As the Altus numbers showed, the industry is building midrise developments across the entire GTA. PACE on Main, by Geranium Corp., is currently under construction in Stouffville and SigNature Communities brought Triumph, a seven-storey midrise in the heart the old village of Schomberg, to the market with great success.

Last year we changed many of the categories in our annual industry awards program, BILD Awards, to better reflect our members’ work in midrise. Among the advances was the introduction of a new category for Best Midrise Building Design.

It was won by the VANDYK Group of Companies for The Craftsman Condominium Residences in Mississauga’s Clarkson Village. The project includes almost 300 homes, in one- to three-bedroom units ranging in size from 602 to and 1,750 square feet.

The finalists in the category this year are all located in Toronto and range from luxury developments to a project featuring a range of housing units, including some priced for firsttime buyers. The winner for 2017 was George Condos + Towns, located in Leslieville on Queen Street East, by the Rockport Group. It is an eight-storey condo with 80 suites and eight towns, priced from $360,000 to $1.2 million, with suites ranging in size for 525 to 2,065 square feet.

Bryan Tuckey is president and CEO of BILD (Building Industry and Land Development Association), and can be found on Twitter (Twitter.com/BILDGTA), Facebook (Facebook.com/BILDGTA), YouTube (YouTube.com/BILDGTA) and BILD’s official online blog (BILDBlogs.ca).

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Mattamy Homes

Editor’s Choice: Mattamy Homes

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Editor’s Choice: Mattamy Homes

You’re never far from a Mattamy home

It’s no accident that Mattamy Homes is Canada’s largest homebuilder. They’ve spent nearly 40 years committed to carefully planning communities and building places that people love to call home. As a testament to how much people love their Mattamy homes, the family that lived in the first home Mattamy ever built stayed in that home for over 25 years. Since that first home was built, Mattamy has gone on to build over 70,000 homes in hundreds of communities across Canada and the United States.

It’s not just the number of homes Mattamy has built that illustrates its success, it’s the amount of research, planning, and design that truly sets them apart. Mattamy is rigorous about every single aspect of community planning. Mattamy assesses the landscape and determines what natural elements can be preserved, then, anticipating how people want to live and play in their community, they introduce amenities like parks, trails and other features that deliver anything families might enjoy. The result is a plethora of well-planned communities that are distinct yet integrate with the nature that surrounds it.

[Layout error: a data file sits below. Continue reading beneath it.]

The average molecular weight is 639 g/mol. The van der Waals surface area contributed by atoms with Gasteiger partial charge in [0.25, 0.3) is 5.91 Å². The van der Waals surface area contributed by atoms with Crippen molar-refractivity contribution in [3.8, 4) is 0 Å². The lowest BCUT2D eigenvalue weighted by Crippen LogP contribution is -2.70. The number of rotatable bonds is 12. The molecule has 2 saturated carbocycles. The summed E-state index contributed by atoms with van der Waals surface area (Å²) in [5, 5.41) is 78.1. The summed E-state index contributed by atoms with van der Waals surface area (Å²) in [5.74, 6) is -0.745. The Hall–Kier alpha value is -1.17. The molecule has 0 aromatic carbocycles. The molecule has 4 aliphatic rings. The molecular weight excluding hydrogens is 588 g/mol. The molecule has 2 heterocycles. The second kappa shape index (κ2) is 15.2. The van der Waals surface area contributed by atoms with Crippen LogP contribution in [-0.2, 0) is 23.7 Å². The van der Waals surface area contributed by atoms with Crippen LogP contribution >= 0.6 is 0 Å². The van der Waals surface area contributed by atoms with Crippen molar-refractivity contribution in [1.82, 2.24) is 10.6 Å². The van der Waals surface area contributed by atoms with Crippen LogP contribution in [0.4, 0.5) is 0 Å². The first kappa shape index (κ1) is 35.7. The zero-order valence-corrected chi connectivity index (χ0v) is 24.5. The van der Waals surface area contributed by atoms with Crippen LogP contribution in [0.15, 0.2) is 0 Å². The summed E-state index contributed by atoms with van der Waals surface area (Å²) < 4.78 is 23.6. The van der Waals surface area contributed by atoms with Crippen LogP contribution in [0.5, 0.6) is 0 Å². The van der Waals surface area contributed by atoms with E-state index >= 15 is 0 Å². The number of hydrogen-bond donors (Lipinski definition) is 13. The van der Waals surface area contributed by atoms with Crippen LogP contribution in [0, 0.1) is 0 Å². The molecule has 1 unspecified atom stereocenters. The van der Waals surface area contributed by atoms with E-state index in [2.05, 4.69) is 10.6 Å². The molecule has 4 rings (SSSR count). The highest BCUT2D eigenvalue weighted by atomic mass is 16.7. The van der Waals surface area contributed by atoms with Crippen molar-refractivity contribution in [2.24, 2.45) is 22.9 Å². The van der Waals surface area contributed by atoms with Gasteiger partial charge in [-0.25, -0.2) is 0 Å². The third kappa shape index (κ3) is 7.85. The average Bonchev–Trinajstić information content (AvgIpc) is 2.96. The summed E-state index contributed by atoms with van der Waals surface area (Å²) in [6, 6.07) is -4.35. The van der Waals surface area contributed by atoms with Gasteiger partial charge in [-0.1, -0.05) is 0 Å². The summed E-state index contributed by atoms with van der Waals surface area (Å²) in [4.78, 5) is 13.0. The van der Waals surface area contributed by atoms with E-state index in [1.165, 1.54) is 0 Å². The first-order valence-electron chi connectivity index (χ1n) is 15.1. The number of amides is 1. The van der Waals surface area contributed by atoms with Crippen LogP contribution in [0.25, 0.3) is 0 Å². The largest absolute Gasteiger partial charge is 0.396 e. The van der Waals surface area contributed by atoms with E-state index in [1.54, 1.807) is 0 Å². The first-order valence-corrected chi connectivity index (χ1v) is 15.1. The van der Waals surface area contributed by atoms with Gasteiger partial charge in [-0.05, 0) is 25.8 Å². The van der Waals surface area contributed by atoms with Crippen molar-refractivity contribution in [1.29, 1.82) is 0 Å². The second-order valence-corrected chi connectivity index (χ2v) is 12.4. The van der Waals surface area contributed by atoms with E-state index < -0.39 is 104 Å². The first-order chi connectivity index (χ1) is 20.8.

What’s truly remarkable about the way Mattamy builds is how much thoughtful design goes into every square foot of each home. This approach to design has become Mattamy’s signature, giving homes distinctive architectural features that make the spaces completely functional and aesthetically brilliant.

Features like breakfast bars in spacious kitchens, perfect for a Sunday breakfast with the whole family; open-concept rooms with high ceilings and large windows, keeping rooms bright and inviting; or Mattamy’s famous Stop & Drops coat hooks and cubbies that make coming home fast and easy. These are hallmarks of Mattamy’s commitment to designing and building homes for how people actually use them.

Mattamy’s exclusive Architect’s Choice Options gives homeowners real personal choice in designing their home to suit specific needs and wants by giving purchasers the opportunity to make pre-approved structural changes to their home before construction even begins.

Additionally, Mattamy’s extraordinary Design Studio offers a magnificent array of finishes and features that let homeowners create a home that better reflects their personal tastes. Known for their attention to superior customer service, Mattamy thoughtfully assigns everyone their own consultant to provide expert guidance through the wealth of options in colours, textures and styles.

Whether you’re looking for a live/work townhome in an established master-planned community, or an upscale 60-foot luxury home in a prestigious neighbourhood, or anything in between, Mattamy has a home that’s just right for you. Mattamy makes homes you’ll value for a lifetime.

MATTAMY HOMES

Find your next home by vising Mattamy’s website.

MattamyHomes.com